Table of Contents

Judges as Guardians of Constitutionalism and Human Rights

Judges as Guardians of Constitutionalism and Human Rights

Edited by Martin Scheinin, Helle Krunke and Marina Aksenova

This book considers the many challenges that national and supranational judges have to face when fulfilling their roles as guardians of constitutionalism and human rights. The contributors, both academics and judges, discuss key examples of contemporary challenges to judging – including the nature of courts’ legitimacy and its alleged dependence on public support; the role of judges in upholding constitutional values in the times of transition to democracy, surveillance and the fight against terrorism; and the role of international judges in guaranteeing globally recognized fundamental rights and freedoms.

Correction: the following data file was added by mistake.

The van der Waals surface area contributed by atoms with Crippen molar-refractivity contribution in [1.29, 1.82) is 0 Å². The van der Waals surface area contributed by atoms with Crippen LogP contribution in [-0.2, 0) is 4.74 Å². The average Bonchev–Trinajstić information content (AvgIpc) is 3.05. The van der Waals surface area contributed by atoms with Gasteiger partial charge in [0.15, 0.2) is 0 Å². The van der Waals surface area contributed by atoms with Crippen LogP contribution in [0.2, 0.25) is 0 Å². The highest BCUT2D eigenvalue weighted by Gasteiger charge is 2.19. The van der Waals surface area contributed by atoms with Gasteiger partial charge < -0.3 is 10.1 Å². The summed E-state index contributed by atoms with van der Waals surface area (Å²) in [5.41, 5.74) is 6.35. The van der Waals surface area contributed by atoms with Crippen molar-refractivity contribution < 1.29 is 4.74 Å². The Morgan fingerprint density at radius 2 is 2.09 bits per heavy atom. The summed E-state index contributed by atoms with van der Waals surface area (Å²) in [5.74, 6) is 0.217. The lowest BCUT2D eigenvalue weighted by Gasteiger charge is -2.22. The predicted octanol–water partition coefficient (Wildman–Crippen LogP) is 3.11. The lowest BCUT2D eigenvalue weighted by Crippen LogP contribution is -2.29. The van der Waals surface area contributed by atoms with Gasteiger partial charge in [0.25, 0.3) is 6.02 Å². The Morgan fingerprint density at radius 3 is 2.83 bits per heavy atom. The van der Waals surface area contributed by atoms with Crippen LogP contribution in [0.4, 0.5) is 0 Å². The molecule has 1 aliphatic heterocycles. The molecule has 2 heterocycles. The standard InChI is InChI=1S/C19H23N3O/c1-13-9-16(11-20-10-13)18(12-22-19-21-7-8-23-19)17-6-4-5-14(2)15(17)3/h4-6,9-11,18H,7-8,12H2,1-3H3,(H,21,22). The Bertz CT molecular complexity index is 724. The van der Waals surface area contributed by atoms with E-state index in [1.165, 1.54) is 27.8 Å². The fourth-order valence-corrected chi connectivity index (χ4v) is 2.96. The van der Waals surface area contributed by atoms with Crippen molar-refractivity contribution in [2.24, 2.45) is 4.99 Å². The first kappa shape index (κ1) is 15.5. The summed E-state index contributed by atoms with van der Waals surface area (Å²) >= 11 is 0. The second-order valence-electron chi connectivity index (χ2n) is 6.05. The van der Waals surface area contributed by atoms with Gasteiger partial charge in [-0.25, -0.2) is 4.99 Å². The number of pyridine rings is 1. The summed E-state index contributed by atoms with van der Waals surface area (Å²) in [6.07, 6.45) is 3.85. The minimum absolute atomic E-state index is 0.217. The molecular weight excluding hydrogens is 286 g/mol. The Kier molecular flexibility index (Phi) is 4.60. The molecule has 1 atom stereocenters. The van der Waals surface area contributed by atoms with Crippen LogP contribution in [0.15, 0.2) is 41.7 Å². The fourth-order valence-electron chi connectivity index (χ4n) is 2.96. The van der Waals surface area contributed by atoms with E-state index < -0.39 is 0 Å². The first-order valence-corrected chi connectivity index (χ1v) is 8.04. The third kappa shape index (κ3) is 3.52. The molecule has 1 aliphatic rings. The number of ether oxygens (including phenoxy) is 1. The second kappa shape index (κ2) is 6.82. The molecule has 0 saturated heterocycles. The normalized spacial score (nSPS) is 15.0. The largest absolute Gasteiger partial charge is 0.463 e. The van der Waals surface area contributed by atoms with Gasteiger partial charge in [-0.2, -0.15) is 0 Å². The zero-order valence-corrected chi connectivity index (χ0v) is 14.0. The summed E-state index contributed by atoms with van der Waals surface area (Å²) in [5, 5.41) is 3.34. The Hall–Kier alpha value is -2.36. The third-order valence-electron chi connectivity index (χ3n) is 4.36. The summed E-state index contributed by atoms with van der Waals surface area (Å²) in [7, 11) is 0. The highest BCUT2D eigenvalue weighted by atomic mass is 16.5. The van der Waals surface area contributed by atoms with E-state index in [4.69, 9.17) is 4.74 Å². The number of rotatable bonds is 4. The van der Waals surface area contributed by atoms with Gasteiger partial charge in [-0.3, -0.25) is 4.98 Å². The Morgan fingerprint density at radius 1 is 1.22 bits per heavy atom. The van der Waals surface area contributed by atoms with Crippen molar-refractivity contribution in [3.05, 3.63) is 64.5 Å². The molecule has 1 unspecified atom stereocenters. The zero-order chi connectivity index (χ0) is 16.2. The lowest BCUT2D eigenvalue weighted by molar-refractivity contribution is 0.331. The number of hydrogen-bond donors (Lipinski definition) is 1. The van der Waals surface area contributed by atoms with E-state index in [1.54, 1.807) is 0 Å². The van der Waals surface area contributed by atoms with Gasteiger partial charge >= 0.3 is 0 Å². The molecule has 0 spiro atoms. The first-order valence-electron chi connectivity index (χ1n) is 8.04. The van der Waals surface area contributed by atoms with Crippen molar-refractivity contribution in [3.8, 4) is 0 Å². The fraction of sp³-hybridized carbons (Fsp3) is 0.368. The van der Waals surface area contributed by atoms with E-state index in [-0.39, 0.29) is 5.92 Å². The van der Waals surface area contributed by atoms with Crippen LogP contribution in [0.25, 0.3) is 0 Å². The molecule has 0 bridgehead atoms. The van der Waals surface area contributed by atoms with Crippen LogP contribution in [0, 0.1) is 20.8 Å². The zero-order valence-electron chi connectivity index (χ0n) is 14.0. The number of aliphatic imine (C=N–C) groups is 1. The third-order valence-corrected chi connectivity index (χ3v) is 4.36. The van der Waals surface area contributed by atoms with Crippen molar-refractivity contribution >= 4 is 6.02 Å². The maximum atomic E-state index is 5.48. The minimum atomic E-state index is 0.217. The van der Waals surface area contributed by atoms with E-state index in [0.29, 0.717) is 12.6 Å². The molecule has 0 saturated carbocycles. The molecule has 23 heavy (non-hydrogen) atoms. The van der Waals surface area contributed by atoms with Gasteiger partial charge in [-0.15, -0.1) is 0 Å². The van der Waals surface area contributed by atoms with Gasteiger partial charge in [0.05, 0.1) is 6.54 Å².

Chapter 3: The changing understanding of judicial legitimacy

Or Bassok

Subjects: law - academic, constitutional and administrative law, criminal law and justice, human rights, law and society


Dr. Or Bassok, Max Weber Fellow , EUI. This chapter discusses how the rise of public opinion polls has changed the understanding of the idea of legitimacy of courts in the United States. Sociological institutional court legitimacy is designed to describe the enduring public support for courts. According to the author public opinion polls have made it possible to measure such support thus strengthening the legitimacy of the US Supreme Court. Furthermore, this chapter includes comparative studies of the role of public support in courts as regards the Israeli Supreme Court and the South African Constitutional Court.

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